Under No Child Left Behind, a federal program passed in 2001, school systems were rated together, in a competition to improve. Schools have been under pressure to meet a lofty goal -- to improve skills so that all American students

are at grade level in literacy and math by 2014.

Salem Schools have achieved their Annual Yearly Progress goals every year that No Child Left Behind has been in place, while underachieving schools have had to implement improvement plans, and faced sanctions ranging from special monitoring to staff changes to closing if progress was not made.

As Congress and the President work to change No Child Left Behind to make its goals more realistic, Arkansas is among states who sought and were granted waivers from the federal requirements, allowing them to try some new approaches to improving student skills and test scores.

Instead of the No Child Left Behind Goal of 100 percent proficiency, Arkansas' new goal is to reduce proficiency gaps by half by 2017.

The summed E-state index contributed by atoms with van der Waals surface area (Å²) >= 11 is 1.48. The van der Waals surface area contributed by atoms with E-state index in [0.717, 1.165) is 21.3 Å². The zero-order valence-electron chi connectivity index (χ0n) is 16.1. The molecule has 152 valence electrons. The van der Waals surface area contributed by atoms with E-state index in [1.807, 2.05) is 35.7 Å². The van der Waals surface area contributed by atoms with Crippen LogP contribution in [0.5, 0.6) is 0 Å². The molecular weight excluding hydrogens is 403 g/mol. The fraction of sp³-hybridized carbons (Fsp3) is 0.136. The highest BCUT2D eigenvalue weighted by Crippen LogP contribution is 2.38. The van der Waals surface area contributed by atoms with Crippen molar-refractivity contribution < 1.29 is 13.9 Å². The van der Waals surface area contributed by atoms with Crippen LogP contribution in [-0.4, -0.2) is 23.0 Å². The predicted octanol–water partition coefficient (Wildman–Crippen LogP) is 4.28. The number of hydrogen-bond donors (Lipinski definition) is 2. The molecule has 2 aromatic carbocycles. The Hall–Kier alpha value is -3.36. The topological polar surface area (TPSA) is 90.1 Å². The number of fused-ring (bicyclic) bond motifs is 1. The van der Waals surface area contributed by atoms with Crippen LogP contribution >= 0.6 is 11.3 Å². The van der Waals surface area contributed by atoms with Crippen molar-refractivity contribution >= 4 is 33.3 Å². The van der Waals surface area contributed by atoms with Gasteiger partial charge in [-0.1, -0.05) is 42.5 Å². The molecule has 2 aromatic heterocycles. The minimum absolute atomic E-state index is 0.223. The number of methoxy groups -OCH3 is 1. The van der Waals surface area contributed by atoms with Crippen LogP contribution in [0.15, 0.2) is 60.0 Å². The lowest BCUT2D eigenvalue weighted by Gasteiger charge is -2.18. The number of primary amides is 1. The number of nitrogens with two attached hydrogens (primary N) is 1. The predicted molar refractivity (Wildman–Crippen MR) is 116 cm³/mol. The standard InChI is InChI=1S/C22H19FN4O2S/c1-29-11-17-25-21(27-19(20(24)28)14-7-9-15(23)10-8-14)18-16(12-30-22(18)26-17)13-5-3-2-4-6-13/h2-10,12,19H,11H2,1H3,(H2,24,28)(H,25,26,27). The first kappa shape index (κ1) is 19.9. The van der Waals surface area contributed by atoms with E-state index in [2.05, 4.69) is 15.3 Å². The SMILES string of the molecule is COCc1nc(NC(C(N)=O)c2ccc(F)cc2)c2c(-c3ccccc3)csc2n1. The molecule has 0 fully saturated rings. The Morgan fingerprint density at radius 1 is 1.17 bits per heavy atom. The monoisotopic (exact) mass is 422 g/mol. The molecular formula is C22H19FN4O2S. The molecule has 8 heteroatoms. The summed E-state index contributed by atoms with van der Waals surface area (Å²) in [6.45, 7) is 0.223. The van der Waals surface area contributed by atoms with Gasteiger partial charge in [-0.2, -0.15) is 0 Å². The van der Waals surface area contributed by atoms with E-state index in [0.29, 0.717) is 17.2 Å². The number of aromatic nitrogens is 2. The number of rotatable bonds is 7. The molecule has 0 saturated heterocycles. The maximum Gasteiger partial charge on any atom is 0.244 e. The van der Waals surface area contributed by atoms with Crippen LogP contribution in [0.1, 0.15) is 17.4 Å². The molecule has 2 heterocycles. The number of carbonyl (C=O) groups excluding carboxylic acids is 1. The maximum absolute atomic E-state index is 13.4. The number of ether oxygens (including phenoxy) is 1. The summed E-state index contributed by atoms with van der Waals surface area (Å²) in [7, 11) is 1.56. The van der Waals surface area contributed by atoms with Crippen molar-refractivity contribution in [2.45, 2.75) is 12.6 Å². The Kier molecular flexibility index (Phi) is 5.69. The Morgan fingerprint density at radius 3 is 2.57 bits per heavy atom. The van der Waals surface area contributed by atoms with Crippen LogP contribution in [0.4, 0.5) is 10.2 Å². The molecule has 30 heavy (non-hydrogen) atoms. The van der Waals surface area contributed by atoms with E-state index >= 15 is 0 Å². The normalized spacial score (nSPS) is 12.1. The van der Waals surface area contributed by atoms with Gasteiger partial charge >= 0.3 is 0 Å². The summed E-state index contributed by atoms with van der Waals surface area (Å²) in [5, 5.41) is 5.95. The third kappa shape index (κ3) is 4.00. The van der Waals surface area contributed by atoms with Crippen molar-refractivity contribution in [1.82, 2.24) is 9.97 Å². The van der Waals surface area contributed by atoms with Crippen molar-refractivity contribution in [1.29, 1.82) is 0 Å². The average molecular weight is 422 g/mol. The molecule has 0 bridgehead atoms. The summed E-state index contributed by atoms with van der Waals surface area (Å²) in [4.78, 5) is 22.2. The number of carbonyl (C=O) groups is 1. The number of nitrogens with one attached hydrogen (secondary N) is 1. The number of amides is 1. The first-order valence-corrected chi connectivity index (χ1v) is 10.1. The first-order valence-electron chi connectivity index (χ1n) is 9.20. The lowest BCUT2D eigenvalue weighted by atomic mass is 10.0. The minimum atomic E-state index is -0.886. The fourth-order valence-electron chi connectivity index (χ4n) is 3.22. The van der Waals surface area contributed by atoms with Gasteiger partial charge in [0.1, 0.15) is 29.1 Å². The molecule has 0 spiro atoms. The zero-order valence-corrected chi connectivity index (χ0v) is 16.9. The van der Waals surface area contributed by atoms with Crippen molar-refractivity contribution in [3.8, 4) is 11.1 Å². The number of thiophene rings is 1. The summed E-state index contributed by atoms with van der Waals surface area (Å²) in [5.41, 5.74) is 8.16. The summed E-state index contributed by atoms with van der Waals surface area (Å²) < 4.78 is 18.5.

Under the new state system, schools no longer compete against each other. Instead, they are given goals, called Annual Measurable Objectives, to meet each year, to show continual improvement.

The goals include improving test scores to meet targets assigned by the state, to show continued growth and to improve high school graduation rates.

The problem Salem Schools face is, their students are high achievers, but they must continue the upward climb to hit 100 percent proficiency.

According to Rich, about 60 percent of U.S. students are listed as "achieving," while 85 to 90 percent of Salem students are "achieving."

"We don't have as far to go as many schools to hit 100 percent achieving, but it is harder and harder to improve each year to get from 90 to 100 percent," Rich said. "I told our teachers many schools (with much lower test scores) would love to be in our shoes."